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Heirs of Punjab? Sikh American Group Condemns Attack on Indian Consulate in San Francisco; Indian American Lawmakers Silent

Heirs of Punjab? Sikh American Group Condemns Attack on Indian Consulate in San Francisco; Indian American Lawmakers Silent

  • The State Department condemned the violent protests while USIBC expressed "solidarity with “Indian Ambassador Taranjit Singh Sandhu, Consul General Dr. T.V. Nagendra Prasad, and the staff at the Consulate in San Francisco.”

Reactions have been pouring in since the weekend attacks by what news reports are calling “pro-Khalistan protesters” at the Consulate General of India in San Francisco. Several windows were reportedly smashed, and a few embassy workers were injured. Passing the makeshift security barriers raised by San Francisco police, the protesters reportedly installed two Khalistani flags inside the consulate premises.

San Francisco Police Officer Robert Rueca told news outlets including The San Francisco Standard and CBS that embassy workers were injured, though he didn’t say how many or the extent of the injuries. Suspects fled and have not been arrested, he added. 

Similar protests were held in London and Canberra, Australia. They came a day after Punjab police launched a manhunt to capture Amritpal Singh, a 30-year-old separatist leader who supports the Khalistan movement, and leads a group called Waris Punjab De, or the “heirs of Punjab.” His supporters staged protests in Punjab over the weekend and 112 were arrested, the Press Trust of India news agency reported.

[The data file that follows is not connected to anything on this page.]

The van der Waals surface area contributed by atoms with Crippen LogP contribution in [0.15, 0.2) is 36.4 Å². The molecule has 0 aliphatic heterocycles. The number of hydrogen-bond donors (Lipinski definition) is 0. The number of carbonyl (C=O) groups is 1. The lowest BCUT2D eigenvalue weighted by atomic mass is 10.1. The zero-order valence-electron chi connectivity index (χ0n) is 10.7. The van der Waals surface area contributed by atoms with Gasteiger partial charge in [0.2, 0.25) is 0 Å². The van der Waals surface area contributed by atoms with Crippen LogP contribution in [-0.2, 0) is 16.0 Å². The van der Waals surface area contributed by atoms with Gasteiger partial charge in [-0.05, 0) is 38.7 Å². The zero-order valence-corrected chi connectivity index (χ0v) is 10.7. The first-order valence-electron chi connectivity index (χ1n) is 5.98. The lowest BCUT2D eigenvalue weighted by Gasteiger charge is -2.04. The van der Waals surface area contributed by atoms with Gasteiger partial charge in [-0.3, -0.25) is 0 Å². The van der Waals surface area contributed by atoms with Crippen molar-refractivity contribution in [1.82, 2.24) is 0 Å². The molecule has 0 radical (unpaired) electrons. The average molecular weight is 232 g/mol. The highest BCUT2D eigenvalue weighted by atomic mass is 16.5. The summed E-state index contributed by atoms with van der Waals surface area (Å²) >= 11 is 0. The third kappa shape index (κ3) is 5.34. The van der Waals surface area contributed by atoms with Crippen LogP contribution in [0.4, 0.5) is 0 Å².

Communications were restricted across the Punjab “for a third day as a manhunt continued for Singh, “whose rapid rise in the public eye has stirred fears of violence in a state with vivid memories of a bloody separatist insurgency,” The New York Times reported. The report noted that Singh “drove a truck and ran a small car rental business in Dubai, and was unknown until last year, when he emerged in Punjab and began leading marches joined by thousands of people.” He did that by calling for “protecting the rights of Sikhs and the culture of Punjab against what he called the overreach of Prime Minister Narendra Modi’s Hindu nationalist government.”

While the State Department and several Indian American groups issued statements condemning the March 19 attack, Indian American lawmakers including Reps. Ro Khanna and Ami Bera of California, as well as local Indian American elected officials like assembly member Ash Kalra and San Francisco Public Defender Mano Raju, have not issued any statements so far. 

So far, the only Indian lawmaker to comment on the attacks is Saratoga council member Rishi Kumar “These reprehensible acts of violence against diplomatic missions and their staff are a violation of international norms and principles that govern peaceful diplomacy,” he wrote in a Facebook post. “It is the responsibility of the host countries to ensure the safety and security of diplomatic personnel and their premises,” he wrote. “Diplomatic missions are a crucial part of fostering understanding and cooperation between nations. We must stand together in defending the values of peace, dialogue, and diplomacy against any attempts to undermine them through violence and intimidation.”